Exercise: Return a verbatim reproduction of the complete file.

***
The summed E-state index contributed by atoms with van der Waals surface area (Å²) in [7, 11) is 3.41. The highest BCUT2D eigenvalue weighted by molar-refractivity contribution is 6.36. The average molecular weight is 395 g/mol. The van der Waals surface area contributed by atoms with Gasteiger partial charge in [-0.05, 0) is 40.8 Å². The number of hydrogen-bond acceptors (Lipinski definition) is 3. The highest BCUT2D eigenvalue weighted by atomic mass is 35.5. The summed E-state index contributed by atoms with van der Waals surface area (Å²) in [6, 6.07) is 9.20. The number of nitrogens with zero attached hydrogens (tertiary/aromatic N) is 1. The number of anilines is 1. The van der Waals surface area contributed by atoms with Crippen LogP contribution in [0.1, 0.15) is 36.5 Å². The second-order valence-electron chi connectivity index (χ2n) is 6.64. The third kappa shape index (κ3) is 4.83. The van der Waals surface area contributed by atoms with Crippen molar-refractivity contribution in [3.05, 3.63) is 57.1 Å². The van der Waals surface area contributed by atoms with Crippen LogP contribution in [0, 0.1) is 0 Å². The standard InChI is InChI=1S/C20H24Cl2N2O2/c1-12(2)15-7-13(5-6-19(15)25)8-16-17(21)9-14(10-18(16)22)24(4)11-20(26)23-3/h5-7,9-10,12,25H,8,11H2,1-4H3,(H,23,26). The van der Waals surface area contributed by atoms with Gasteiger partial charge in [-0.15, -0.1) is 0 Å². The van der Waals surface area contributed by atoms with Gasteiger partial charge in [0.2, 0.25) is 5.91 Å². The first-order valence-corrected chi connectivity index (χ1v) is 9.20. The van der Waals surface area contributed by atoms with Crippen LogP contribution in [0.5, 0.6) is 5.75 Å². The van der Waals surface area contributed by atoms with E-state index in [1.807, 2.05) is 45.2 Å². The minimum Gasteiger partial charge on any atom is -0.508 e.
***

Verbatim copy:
The summed E-state index contributed by atoms with van der Waals surface area (Å²) in [7, 11) is 3.41. The highest BCUT2D eigenvalue weighted by molar-refractivity contribution is 6.36. The average molecular weight is 395 g/mol. The van der Waals surface area contributed by atoms with Gasteiger partial charge in [-0.05, 0) is 40.8 Å². The number of hydrogen-bond acceptors (Lipinski definition) is 3. The highest BCUT2D eigenvalue weighted by atomic mass is 35.5. The summed E-state index contributed by atoms with van der Waals surface area (Å²) in [6, 6.07) is 9.20. The number of nitrogens with zero attached hydrogens (tertiary/aromatic N) is 1. The number of anilines is 1. The van der Waals surface area contributed by atoms with Crippen LogP contribution in [0.1, 0.15) is 36.5 Å². The second-order valence-electron chi connectivity index (χ2n) is 6.64. The third kappa shape index (κ3) is 4.83. The van der Waals surface area contributed by atoms with Crippen molar-refractivity contribution in [3.05, 3.63) is 57.1 Å². The van der Waals surface area contributed by atoms with Crippen LogP contribution in [0, 0.1) is 0 Å². The standard InChI is InChI=1S/C20H24Cl2N2O2/c1-12(2)15-7-13(5-6-19(15)25)8-16-17(21)9-14(10-18(16)22)24(4)11-20(26)23-3/h5-7,9-10,12,25H,8,11H2,1-4H3,(H,23,26). The van der Waals surface area contributed by atoms with Gasteiger partial charge in [-0.15, -0.1) is 0 Å². The van der Waals surface area contributed by atoms with Gasteiger partial charge in [0.2, 0.25) is 5.91 Å². The first-order valence-corrected chi connectivity index (χ1v) is 9.20. The van der Waals surface area contributed by atoms with Crippen LogP contribution in [0.5, 0.6) is 5.75 Å². The van der Waals surface area contributed by atoms with E-state index in [1.807, 2.05) is 45.2 Å². The minimum Gasteiger partial charge on any atom is -0.508 e.